For the first time in nearly three months, President Donald Trump held a giant indoor rally, blatantly flouting restrictions on indoor gatherings during the COVID-19 pandemic and endangering thousands of people in order to repeat the same attacks on Democratic nominee Joe Biden he’s been making for the past year and a half.
The facility that hosted the rally, Xtreme Manufacturing in Henderson, Nevada, was issued written and verbal warnings that it risked a fine up to $500 or even the suspension or revocation of its business license for hosting the rally. A Henderson city spokesperson said holding the rally “would be in direct violation of the governor’s COVID-19 emergency directives.”
Restrictions put in place by Nevada Gov. Steve Sisolak earlier this year ban indoor gatherings of more than 50 people. "If the governor comes after you, which he shouldn’t be doing, I’ll be with you all the way,” Trump said of the facility.
Henderson is Nevada’s second-largest city, with more than 279,000 residents. The city lies 16 miles outside Las Vegas, which is home to another 650,000 people. Very few people at the rally practiced social distancing or wore masks, two musts of COVID-19 mitigation touted by Trump’s own federal government.
A city spokesperson told VICE News that Henderson doesn’t have an official count of attendees and directed questions to Xtreme Manufacturing. The company didn’t answer a call from VICE News on Monday. Its website says it has “restricted meetings and gatherings to no more than 10 people in large areas, and when possible, to attend meetings by telephone or video conferencing.”
The Trump campaign defended the move. “If you can join tens of thousands of people protesting in the streets, gamble in a casino, or burn down small businesses in riots, you can gather peacefully under the 1st Amendment to hear from the President of the United States,” communications director Tim Murtaugh told The Associated Press.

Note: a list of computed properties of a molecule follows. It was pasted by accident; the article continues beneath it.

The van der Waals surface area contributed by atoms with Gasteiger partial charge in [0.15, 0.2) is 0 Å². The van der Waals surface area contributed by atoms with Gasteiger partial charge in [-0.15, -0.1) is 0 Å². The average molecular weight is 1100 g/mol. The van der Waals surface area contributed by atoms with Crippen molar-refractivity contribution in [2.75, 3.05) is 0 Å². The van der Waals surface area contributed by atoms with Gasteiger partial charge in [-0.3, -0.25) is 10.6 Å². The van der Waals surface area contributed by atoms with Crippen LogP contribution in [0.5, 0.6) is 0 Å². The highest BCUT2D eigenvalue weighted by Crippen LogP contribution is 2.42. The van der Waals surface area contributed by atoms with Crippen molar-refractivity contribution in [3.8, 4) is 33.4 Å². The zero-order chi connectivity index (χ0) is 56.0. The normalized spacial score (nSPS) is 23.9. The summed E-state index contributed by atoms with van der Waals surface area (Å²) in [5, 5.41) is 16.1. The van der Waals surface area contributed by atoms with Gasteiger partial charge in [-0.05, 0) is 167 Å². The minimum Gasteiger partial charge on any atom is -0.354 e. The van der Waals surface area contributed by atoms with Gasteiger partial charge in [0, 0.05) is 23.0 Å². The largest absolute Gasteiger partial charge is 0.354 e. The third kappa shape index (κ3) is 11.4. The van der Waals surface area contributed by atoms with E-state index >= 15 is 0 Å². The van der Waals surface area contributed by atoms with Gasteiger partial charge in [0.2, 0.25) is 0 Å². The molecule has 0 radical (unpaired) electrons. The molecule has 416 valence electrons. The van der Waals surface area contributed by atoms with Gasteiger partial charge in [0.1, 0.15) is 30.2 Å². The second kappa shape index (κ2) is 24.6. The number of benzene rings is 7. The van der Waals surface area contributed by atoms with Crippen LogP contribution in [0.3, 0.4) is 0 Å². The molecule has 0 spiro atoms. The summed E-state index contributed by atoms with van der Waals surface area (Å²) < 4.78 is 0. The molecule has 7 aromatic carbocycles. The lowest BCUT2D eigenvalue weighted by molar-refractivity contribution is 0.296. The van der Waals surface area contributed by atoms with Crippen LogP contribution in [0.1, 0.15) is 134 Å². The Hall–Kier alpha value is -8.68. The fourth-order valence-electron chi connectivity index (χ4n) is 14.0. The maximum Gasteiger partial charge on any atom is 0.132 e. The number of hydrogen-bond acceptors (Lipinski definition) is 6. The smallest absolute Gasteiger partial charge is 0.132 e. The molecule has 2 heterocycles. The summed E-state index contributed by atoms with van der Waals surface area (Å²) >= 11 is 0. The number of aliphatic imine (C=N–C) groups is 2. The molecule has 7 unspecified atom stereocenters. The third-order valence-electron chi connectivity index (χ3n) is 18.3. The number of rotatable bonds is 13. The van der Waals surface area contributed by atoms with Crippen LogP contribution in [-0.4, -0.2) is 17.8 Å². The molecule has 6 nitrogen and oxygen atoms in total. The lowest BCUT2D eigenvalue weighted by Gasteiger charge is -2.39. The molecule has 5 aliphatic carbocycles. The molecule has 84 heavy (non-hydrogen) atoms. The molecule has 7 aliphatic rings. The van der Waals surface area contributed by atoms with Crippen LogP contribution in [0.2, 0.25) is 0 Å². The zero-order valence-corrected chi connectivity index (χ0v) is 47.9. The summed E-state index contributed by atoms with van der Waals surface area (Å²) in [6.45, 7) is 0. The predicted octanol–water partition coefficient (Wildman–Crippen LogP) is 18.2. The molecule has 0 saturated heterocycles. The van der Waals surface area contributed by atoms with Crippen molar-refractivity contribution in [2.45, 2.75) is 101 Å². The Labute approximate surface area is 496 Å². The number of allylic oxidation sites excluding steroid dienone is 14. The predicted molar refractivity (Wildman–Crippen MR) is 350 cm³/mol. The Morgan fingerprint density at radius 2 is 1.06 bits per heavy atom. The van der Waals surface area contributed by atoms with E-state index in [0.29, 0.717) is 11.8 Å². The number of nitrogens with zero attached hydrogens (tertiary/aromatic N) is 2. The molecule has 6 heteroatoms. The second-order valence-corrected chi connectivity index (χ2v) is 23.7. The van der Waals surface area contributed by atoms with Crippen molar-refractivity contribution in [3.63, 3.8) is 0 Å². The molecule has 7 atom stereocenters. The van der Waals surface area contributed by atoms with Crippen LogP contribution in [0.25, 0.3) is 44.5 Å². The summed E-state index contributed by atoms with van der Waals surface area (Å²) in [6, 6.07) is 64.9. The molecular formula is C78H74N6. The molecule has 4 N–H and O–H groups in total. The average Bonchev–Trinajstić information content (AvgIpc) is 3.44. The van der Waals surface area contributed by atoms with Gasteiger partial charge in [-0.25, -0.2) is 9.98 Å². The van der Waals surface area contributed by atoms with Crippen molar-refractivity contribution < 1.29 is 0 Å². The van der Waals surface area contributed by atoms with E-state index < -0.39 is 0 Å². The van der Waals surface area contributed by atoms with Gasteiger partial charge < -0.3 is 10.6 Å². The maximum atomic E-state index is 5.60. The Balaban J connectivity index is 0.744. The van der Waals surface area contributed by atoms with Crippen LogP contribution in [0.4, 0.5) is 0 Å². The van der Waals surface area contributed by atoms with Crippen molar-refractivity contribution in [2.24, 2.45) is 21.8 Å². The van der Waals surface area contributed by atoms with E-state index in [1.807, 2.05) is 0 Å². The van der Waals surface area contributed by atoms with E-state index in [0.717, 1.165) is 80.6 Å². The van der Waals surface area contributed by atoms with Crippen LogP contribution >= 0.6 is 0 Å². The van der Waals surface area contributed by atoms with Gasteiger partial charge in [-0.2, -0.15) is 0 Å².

Nevada officials, however, were furious at the Trump campaign for holding the rally. “This is an insult to every Nevadan who has followed the directives, made sacrifices, and put their neighbors before themselves,” Sisolak said in a Twitter thread on Sunday. “It’s also a direct threat to all of the recent progress we’ve made, and could potentially set us back.”
Trump’s last indoor rally, in Tulsa, Oklahoma, was held during the peak of the pandemic in June and had a fraction of the Trump campaign’s expected attendance. Still, roughly 6,200 people attended, including former presidential candidate and Trump surrogate Herman Cain; he died of COVID-19 less than two months later.
In the weeks following the rally, Tulsa County saw a spike in COVID-19 cases, and dozens of Secret Service agents were forced to quarantine after two members contracted coronavirus.
Attendees of the rally in Henderson, however, didn’t seem to be much bothered by the global pandemic that has killed nearly 200,000 people in the U.S. alone.
"This is our First Amendment, it's my right to choose," 60-year-old Filomena McGuigan told CNN. "This is not a dictatorship, this is a republic. And we have a right to be who we are and take whatever risks we so desire."
Those in attendance were treated to the standard Trump rally fare, with the president attacking Biden for his mental state and accusing him of being complicit in a “dangerous war on the police.” He once again falsely accused former President Barack Obama’s administration of spying on his 2016 campaign, and again implied that he wants to run for more than two terms in office, which would be a direct violation of the 22nd Amendment.
"We're going to win four more years in the White House, and after we win four more years we'll ask for maybe another four or so,” Trump said.
Trump also defended himself from charges that the administration hasn’t done enough on COVID-19. "We did the right thing. We closed [the border], we saved millions of lives," he said. "We're at 180,000 [deaths]. Other countries are doing terribly. We have done an incredible job, we get absolutely no credit for the job we've done."
More than 194,000 people have died so far in the United States, according to Johns Hopkins University. And based on current projections by the University of Washington’s Institute for Health Metrics and Evaluations, the U.S. could surpass 415,000 deaths by January 1.
Cover: Supporters wait for President Donald Trump to speak at a rally at Xtreme Manufacturing, Sunday, Sept. 13, 2020, in Henderson, Nev. (AP Photo/Andrew Harnik)